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City Council Meeting Tuesday -MEDICAL MARIJUANA ACCESS DISCUSSION

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SUBJECT:  UDPATE TO MEDICAL MARIJUANA ACCESS DISCUSSION  accommodate one or more medicinal marijuana uses by preparing an initiative for placement on the November 2018 general election ballot that asks for voter approval of one or more of the identified uses.

Finally, at the September 2017 City Council meeting, information was requested on the difference between a medical “recommendation” and “card”.  This topic is more of a background item and not  applicable to the bulk of the discussion, so it is addressed here.  In summary, a recommendation is a letter from       a physician stating that the holder is qualified to use cannabis for medical purposes.  A recommendation is mandatory for all medical patients to obtain cannabis products from medical retailers.

Additionally, the California Department of Public Health’s Medical Marijuana Identification Card Program (MMICP) consists of a State-authorized medical marijuana identification card and registry database for  verification of qualified patients and their primary caregivers.  The Web-based registry allows law   enforcement and the public to verify the validity of a qualified patient or primary caregiver’s MMICP as authorization to possess, grow, transport, and/or use medical marijuana within California.  Participationby patients and primary caregivers in this identification card program is voluntary.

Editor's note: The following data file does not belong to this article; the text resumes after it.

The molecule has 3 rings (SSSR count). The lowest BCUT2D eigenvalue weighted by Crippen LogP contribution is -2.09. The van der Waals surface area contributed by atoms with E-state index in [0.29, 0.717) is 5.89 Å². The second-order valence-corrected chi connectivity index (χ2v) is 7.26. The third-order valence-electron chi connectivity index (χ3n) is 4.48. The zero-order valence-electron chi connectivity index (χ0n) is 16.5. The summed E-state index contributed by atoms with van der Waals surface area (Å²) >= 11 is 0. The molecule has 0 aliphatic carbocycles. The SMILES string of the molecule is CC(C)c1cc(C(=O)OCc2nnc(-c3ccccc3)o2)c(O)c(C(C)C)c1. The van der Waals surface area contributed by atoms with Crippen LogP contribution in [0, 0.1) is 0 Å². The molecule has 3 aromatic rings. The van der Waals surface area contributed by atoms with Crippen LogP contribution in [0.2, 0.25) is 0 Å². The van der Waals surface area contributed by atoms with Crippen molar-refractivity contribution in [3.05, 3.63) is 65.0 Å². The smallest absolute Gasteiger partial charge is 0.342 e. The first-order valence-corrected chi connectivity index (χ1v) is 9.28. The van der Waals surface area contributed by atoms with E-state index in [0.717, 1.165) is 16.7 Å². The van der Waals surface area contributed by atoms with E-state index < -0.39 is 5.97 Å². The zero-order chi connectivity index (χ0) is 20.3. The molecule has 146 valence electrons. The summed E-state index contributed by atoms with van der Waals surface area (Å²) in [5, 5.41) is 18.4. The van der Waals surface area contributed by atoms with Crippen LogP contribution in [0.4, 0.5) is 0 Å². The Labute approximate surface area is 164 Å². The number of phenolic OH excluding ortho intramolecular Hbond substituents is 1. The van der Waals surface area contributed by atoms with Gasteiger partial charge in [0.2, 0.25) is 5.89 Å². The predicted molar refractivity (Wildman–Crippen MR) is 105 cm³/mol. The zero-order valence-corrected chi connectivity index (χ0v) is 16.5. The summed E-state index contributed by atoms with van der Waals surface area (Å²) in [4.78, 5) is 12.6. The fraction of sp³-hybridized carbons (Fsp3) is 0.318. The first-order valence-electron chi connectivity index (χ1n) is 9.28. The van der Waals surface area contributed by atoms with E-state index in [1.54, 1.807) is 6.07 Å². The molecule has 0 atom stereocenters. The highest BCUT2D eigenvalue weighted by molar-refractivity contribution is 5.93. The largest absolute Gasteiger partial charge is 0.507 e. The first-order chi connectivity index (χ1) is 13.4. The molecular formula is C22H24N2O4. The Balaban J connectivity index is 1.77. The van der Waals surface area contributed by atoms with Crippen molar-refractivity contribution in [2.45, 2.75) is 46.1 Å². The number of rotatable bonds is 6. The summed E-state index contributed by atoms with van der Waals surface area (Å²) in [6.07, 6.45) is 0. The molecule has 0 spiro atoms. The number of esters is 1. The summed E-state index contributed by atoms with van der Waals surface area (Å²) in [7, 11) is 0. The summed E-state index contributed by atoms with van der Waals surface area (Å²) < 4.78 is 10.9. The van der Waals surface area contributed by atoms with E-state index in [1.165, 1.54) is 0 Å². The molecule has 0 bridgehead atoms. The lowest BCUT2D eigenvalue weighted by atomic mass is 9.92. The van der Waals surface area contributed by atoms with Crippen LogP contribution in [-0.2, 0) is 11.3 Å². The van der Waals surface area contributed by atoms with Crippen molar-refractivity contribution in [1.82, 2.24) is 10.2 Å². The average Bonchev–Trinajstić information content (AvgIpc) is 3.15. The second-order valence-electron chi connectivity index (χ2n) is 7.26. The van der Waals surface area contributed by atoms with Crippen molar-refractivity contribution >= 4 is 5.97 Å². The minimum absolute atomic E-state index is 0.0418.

STATEMENT ON THE SUBJECT:  State Law.  Effective January 1, 2018, commercial marijuana activity, both medicinal and recreational, are legal in California.  As mentioned in previous reports, the separate state laws governing medicinal and recreational marijuana have been merged.  Personal possession and consumption of marijuana are  no longer illegal under state law; however, local governments continue to retain the authority to prohibit  commercial           marijuana activity such as retail dispensaries, delivery, testing and cultivation.

Currently all of these are prohibited in the City of Vista. As of the writing of this report, over 2,000 permits have been issued to commercial cannabis businesses  (retail, cultivation, distribution, transportation and testing) across California.  As the legal industry is still  in its infancy, most if not all permits are considered temporary; of the 2,000 permits for all business  types, approximately 270 are for medicinal retailers.  Yet, the cannabis industry still does not have access to traditional banking, which is a safety issue.  State officials are discussing possibilities, such as the creation of a taxpayer-backed bank, but this is still in the early research phase.

Another safety issue  of note is the delayed implementation of”track and trace” systems, which are designed to track a  cannabis plant from “seed to sale.” The State has required implementation of the system as part of the  Medical and Adult Use Cannabis Regulation and Safety Act (MAUCRSA); however, it is not anticipated to go into effect for at least nine months.  This delay in oversight of the product did not produce a corresponding delay in the permitting of sales and distribution of cannabis products in California.